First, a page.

Good Taste Magazine - March 2013
ow did you first become interested in art? In pre-primary
school we were given a project: follow insects around the
garden and map their movement—as best we could at four years
old—with crayon on recycled
paper. This is a memory that’s
crystal clear to me and I believe
this is when my love for art (and
insects) was born. It was so much
fun, and I’ll do the same with my
kids one day.
You toured Europe with your art class in high school. What did you learn while abroad?
Before the tour to Europe, art was just a subject I was going to pass. But seeing the pieces I studied in my art history class hanging in front of me was the most awe-inspiring experience of my life. Art became a reality to me.
And that meant that after school, you went into art?
I studied Visual Arts at Cape College
||him I was a fast learner and he would not regret hiring me. This was where my journey as a professional artist began.
Did interior design influence the
way you paint?
Art needs to resonate with the
environment in which it’s going
to hang. Once you understand
decorating, you appreciate the
part art has in helping people turn
a house into a home. A painting
is not just a pretty picture you
create but also an object that has
to fit into a home. Interestingly,
you also understand the sales of
your work better. The client must
absolutely love a painting and
have the right place and space on
a wall to hang it.
What do you do when you are not
I help raise awareness about the plight
of our rhinos. I recently wrote a blog
|for two years. Then I heard Ralph
Krall was looking for an artist
to do perspective drawings for
interior design and decorating, and
I approached him. Because I was so
young, he was sceptical, but I assured
|for National Geographic’s Project Noah
about the decline in rhino numbers in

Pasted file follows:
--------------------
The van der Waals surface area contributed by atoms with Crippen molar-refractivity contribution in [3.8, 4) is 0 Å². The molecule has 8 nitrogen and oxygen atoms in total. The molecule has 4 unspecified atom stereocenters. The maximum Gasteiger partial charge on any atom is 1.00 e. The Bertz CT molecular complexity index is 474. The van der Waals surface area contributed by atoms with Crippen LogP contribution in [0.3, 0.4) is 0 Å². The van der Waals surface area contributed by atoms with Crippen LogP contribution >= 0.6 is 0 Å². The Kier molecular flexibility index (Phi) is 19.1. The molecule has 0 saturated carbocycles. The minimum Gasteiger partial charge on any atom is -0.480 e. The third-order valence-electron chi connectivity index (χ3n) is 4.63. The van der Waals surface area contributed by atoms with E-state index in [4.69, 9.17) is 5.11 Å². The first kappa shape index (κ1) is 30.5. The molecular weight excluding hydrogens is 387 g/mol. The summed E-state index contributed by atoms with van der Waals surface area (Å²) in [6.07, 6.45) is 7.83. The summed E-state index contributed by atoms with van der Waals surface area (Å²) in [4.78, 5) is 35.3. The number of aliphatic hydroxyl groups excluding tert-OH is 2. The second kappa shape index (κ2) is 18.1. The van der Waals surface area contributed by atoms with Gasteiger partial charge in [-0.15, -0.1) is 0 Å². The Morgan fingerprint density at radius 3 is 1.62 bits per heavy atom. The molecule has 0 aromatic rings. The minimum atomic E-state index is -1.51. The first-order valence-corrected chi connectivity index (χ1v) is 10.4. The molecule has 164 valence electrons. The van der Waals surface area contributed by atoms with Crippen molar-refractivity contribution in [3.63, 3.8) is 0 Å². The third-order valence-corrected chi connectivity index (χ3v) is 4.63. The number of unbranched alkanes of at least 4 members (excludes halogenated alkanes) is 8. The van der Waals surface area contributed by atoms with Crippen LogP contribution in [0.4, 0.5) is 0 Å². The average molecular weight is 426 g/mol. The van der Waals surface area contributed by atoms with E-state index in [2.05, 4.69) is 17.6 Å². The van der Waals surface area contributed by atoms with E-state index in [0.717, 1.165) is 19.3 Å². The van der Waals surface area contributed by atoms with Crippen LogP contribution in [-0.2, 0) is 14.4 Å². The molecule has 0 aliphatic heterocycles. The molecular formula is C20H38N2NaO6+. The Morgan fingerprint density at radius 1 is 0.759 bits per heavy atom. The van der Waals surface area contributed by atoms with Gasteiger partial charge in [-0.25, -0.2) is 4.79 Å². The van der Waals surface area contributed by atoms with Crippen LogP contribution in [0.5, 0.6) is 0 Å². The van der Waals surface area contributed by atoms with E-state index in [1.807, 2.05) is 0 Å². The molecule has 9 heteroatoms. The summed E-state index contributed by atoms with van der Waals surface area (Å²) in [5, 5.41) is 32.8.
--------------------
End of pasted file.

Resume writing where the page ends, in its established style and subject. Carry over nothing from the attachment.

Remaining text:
SA. It was published on their website
on World Rhino Day on 22 September
2012. In future I intend to donate
paintings for this cause and combine
my passion for conservation with
my art. I also enjoy photographing
wildlife, from the tiniest insects to
Southern Right whales breaching in
How do you stay inspired?
I draw most of my inspiration from
nature. My husband joins me for long
walks at Cape Point Nature Reserve,
Kirstenbosch Gardens and Table
Mountain. I also photograph our local
fynbos and endemic insects found in
those places. Colour is what inspires |
|me most. By
turning to the
you never run
out of ideas
intrigued by the style and subject
matter of other artists. I visit many
galleries and exhibitions.
| Tell us more about your
body of work?
This is my most personal work to
date. Canvases filled with my deepest
feelings, thoughts and concerns. Each
piece is about humanity’s influence on
the natural world. I constantly ponder
about progress and what effect it is
having on nature.
Will we find the
balance needed to
secure the survival
of all species?
|African women are
very prominent in
this work. What draws you to them?
I’ve been painting African women
since 2001. Their meaning is
forever escaping and evolving. In
the beginning I was drawn to their
mysterious beauty and strong will. To
me, the African woman is a timeless
symbol of courage and perseverance.
In my “From the Ashes” collection, she
has become the symbol of humanity.
All humans originate from Africa. She
is the unedited version of us all.
| You’ve painted quite a few murals. Talk
us through the process.
I approach a mural the same way as
painting on canvas. I do the basic
outlines with a dark paint, followed by
the first undercoat. Then layer upon
layer of paint until I finally reach the
point when I can add highlights and
deep shadows. To keep the mural safe
from the elements, it has to get a strong
What’s the most challenging aspect of
being a South African artist?
South Africa is blessed with so many
brilliantly talented artists. I would say
the biggest challenge is to stand out and
My first solo exhibition will be taking
place at The Studio in Kalk Bay
(thestudiokalkbay.co.za) in April 2013. I
will also have an exhibition with the aim
to raise awareness for our rhinos, later
Deziree lives with
in a cul-de-sac
on Fish Hoek’s
They have four dogs
and five cats, some
of which came by
choice and others by default. They love
to spend time in their garden with their
animals. From grooming to playing, there’s
never a dull moment at—what they call—
the Smiths’ Zoo. To find out more about
Deziree, visit www.dezireefinearts.co.za.